Finally, if we attempt to sniff the data transmitting over HTTPS, we can see that the data are encrypted. In the screenshot below, you will see WireShark’s capture of data I sent from my PC to an InfluxDB instance on my network via this method. All communications to InfluxDB are now done over HTTPS. I have a large handful of data sources transmitting to InfluxDB such as Unifi Poller, Varken, and Home Assistant. Each of these sources now send the data over HTTPS as well. See the image below.

While the method of adding HTTPS support around your network described in this post is not a perfect solution for security in general, it certainly adds some privacy to the environment, decreasing the likelihood that a bad actor on your network would be able to find or see anything useful.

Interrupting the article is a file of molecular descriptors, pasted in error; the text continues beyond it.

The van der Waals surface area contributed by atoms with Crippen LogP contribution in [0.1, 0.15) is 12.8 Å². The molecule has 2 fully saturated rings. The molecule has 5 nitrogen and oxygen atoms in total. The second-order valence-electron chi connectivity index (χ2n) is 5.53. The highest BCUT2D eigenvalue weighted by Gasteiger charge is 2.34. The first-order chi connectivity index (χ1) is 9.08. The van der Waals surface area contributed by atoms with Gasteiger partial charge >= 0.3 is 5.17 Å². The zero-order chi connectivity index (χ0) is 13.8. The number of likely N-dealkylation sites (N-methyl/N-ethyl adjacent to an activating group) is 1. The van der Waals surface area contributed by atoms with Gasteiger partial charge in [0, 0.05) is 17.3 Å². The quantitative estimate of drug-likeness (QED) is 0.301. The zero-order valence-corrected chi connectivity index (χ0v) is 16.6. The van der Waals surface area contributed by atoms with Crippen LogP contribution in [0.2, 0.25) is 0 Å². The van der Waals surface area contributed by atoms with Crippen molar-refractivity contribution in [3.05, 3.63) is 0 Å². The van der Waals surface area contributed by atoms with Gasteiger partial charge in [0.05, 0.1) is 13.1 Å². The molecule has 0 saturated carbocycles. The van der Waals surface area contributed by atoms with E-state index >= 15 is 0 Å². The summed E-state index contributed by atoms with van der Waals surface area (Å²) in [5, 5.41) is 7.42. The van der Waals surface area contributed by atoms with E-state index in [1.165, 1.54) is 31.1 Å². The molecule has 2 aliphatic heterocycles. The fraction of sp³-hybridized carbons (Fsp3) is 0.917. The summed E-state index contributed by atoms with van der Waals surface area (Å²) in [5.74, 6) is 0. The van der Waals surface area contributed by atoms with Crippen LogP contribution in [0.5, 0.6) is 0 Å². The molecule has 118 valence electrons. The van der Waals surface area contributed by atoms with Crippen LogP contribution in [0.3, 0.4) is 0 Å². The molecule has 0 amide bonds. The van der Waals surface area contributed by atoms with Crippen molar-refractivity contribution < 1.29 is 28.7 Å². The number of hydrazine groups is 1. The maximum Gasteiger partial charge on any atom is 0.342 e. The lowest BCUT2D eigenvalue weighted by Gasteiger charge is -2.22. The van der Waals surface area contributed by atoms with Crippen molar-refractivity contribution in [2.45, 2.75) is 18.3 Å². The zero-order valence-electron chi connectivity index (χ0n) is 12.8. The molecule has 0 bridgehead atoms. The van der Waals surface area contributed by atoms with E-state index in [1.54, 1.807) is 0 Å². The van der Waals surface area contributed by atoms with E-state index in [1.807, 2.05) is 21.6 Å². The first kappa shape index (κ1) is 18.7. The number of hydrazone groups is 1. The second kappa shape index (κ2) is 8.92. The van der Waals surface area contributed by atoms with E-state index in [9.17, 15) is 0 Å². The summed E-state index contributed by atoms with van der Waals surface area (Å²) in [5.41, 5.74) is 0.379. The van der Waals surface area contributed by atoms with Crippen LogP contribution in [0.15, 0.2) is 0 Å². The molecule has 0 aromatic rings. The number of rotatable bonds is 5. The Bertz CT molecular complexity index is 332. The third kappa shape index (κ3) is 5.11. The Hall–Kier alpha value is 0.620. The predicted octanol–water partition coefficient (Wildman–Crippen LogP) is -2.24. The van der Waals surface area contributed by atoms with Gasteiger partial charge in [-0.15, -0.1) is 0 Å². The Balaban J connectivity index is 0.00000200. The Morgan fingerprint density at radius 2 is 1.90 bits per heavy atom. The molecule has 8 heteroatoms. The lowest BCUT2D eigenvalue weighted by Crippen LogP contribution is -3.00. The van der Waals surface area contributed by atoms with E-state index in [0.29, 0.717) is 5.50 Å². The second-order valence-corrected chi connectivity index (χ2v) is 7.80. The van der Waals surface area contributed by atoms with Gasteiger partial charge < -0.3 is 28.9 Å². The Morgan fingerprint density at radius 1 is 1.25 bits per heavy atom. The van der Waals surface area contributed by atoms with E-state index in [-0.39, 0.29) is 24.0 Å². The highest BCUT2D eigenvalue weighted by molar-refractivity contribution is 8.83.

Great job! You have successfully configured the first half of your “split-brain DNS”. Now, you can repeat the steps above to add all of your hosts to both Nginx Proxy Manager and PiHole. You can even add the Nginx Proxy Manager web page, your Unifi router, your PiHole web interface, an ESXi server, a Proxmox server, or any Docker container you might be running on Unraid or any other host. The possibilities are as confined as your imagination.

External Routing

Prepare Your Domain

Note: The below is a relevant excerpt from my first post: Hosting Your Own Site with Traefik and Wordpress. This section will basically show you the other half of your “split-brain DNS”. This section is also completely optional if you do not want to open up your services and Nginx Proxy Manager externally.